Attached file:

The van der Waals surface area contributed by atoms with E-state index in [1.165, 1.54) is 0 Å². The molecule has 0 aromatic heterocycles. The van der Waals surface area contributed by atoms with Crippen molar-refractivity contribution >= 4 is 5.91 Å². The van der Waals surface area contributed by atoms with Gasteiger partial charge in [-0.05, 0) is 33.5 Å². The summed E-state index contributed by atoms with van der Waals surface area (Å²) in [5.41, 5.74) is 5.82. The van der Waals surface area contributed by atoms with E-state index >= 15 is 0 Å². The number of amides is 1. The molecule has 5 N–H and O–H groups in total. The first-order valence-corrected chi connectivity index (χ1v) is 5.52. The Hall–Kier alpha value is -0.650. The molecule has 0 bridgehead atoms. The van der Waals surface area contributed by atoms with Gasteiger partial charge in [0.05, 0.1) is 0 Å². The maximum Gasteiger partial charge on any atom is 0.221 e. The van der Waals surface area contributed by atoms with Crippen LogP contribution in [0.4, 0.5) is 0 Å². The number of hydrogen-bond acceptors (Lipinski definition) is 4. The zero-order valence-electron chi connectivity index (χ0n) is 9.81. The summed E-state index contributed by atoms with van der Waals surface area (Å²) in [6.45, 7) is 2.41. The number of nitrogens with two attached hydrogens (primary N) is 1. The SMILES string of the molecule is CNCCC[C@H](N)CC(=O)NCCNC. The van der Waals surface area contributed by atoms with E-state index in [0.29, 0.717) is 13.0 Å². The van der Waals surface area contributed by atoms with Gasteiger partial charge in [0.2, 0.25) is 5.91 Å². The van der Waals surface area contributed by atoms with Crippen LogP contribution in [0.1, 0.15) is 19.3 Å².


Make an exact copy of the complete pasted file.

The van der Waals surface area contributed by atoms with E-state index in [1.165, 1.54) is 0 Å². The molecule has 0 aromatic heterocycles. The van der Waals surface area contributed by atoms with Crippen molar-refractivity contribution >= 4 is 5.91 Å². The van der Waals surface area contributed by atoms with Gasteiger partial charge in [-0.05, 0) is 33.5 Å². The summed E-state index contributed by atoms with van der Waals surface area (Å²) in [5.41, 5.74) is 5.82. The van der Waals surface area contributed by atoms with E-state index >= 15 is 0 Å². The number of amides is 1. The molecule has 5 N–H and O–H groups in total. The first-order valence-corrected chi connectivity index (χ1v) is 5.52. The Hall–Kier alpha value is -0.650. The molecule has 0 bridgehead atoms. The van der Waals surface area contributed by atoms with Gasteiger partial charge in [0.05, 0.1) is 0 Å². The maximum Gasteiger partial charge on any atom is 0.221 e. The van der Waals surface area contributed by atoms with Crippen LogP contribution in [0.4, 0.5) is 0 Å². The number of hydrogen-bond acceptors (Lipinski definition) is 4. The zero-order valence-electron chi connectivity index (χ0n) is 9.81. The summed E-state index contributed by atoms with van der Waals surface area (Å²) in [6.45, 7) is 2.41. The number of nitrogens with two attached hydrogens (primary N) is 1. The SMILES string of the molecule is CNCCC[C@H](N)CC(=O)NCCNC. The van der Waals surface area contributed by atoms with E-state index in [0.29, 0.717) is 13.0 Å². The van der Waals surface area contributed by atoms with Gasteiger partial charge in [0.2, 0.25) is 5.91 Å². The van der Waals surface area contributed by atoms with Crippen LogP contribution in [0.1, 0.15) is 19.3 Å².